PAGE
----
National award for “working class lawyer”

A lawyer has just won a national award for his witty insights into the topic of “working class lawyers”

Norton Rose Fulbright Trainee Jamie Cooke has just won the 2014 National Golden Gavel for his witty insights into the topic “working class lawyer”.

The National Golden Gavel, presented by the Australian Young Lawyers' Committee of the Law Council of Australia, is an annual public speaking competition in which young lawyers compete to represent their firms before a national audience of legal professionals.
The competition is an opportunity for young lawyers to show their advocacy and comedy skills, with each given five minutes to argue their case on a humorous legal topic.
The 2014 Golden Gavel Award was held at Parliament House in Canberra in association with the ACT Young Lawyers’ Committee and supported by the Law Society of the ACT.

The competitors were judged by the secretary-general of the Law Council of Australia, Martyn Hagan; the food and lifestyle editor of The Canberra Times, Natasha Rudra; and ABC senior lawyer and former National Golden Gavel winner, Grant McAveney.

This year’s winner Cooke, who is on a secondment from the UK, says considering he’s only been in Australia for a few months and didn’t know who some of the prominent Australians were that were featured in the topics; the Golden Gavel was a completely new experience.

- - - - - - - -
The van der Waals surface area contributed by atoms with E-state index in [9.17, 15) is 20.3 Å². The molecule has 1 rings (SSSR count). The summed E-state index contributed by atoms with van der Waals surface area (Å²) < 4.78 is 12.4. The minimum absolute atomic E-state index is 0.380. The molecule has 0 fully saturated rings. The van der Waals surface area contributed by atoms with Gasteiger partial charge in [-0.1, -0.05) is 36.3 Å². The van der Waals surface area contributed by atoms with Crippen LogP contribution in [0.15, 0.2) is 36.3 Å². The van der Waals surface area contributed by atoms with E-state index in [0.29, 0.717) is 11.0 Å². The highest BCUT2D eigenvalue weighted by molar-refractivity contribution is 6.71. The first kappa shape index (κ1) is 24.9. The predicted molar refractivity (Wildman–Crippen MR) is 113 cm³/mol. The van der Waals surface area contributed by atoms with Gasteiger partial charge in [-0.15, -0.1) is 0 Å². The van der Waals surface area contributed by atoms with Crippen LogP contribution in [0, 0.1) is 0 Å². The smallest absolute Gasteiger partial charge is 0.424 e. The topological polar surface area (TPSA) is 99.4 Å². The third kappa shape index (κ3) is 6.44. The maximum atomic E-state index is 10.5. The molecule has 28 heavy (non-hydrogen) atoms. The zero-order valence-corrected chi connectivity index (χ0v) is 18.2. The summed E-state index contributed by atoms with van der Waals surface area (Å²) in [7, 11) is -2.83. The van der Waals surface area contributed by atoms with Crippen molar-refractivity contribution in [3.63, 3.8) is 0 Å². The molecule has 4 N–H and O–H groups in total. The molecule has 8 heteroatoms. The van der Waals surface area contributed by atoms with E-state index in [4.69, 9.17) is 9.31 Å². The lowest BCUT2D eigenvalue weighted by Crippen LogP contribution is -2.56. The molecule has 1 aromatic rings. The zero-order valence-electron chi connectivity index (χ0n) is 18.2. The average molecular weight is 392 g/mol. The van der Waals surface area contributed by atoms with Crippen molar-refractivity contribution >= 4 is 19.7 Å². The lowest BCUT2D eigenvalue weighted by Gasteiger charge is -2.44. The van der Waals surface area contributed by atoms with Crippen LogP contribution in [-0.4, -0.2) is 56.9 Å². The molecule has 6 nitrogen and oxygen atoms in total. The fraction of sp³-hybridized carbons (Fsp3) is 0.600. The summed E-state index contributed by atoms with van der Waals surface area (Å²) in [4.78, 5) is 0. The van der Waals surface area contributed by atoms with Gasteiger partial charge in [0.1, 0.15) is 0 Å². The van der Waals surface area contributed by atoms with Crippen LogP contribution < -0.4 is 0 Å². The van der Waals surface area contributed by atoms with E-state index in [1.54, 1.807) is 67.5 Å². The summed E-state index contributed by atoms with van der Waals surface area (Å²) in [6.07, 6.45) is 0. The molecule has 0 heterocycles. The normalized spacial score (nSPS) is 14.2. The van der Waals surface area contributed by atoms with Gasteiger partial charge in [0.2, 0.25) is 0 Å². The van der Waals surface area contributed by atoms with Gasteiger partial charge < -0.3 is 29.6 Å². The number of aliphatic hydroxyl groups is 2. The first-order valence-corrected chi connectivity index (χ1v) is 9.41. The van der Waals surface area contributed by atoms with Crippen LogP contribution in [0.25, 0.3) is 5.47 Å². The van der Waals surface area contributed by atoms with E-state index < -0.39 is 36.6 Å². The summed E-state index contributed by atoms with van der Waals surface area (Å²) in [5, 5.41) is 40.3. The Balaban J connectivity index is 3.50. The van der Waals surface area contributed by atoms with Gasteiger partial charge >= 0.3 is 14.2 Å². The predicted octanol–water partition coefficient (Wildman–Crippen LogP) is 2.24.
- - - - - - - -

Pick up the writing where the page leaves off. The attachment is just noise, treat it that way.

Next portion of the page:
“I am delighted to have won – it’s such a great event, and there is no equivalent in the UK,” he says.
The People’s Choice Award was awarded to ACT Prosecutor Soraya Saikal who presented her speech on the topic My milkshakes bring all the briefs to the yard – winning work at the bar”.
One of the judges, Hagan, says this year’s competitors were of an exceptionally high standard and very entertaining.
“It was great to see young lawyers have fun at this event and just be able to get away from the serious environment of being with clients or court for one night,” he says. “Hailing from Glasgow, Mr Cooke was an impressive speaker - his performance was like that of a young Billy Connolly combined with the sharp mind of a lawyer going places.”
“Lawyers are often typecast as serious or bookish types, but the National Golden Gavel provides young lawyers with an outlet to show their creativity.”

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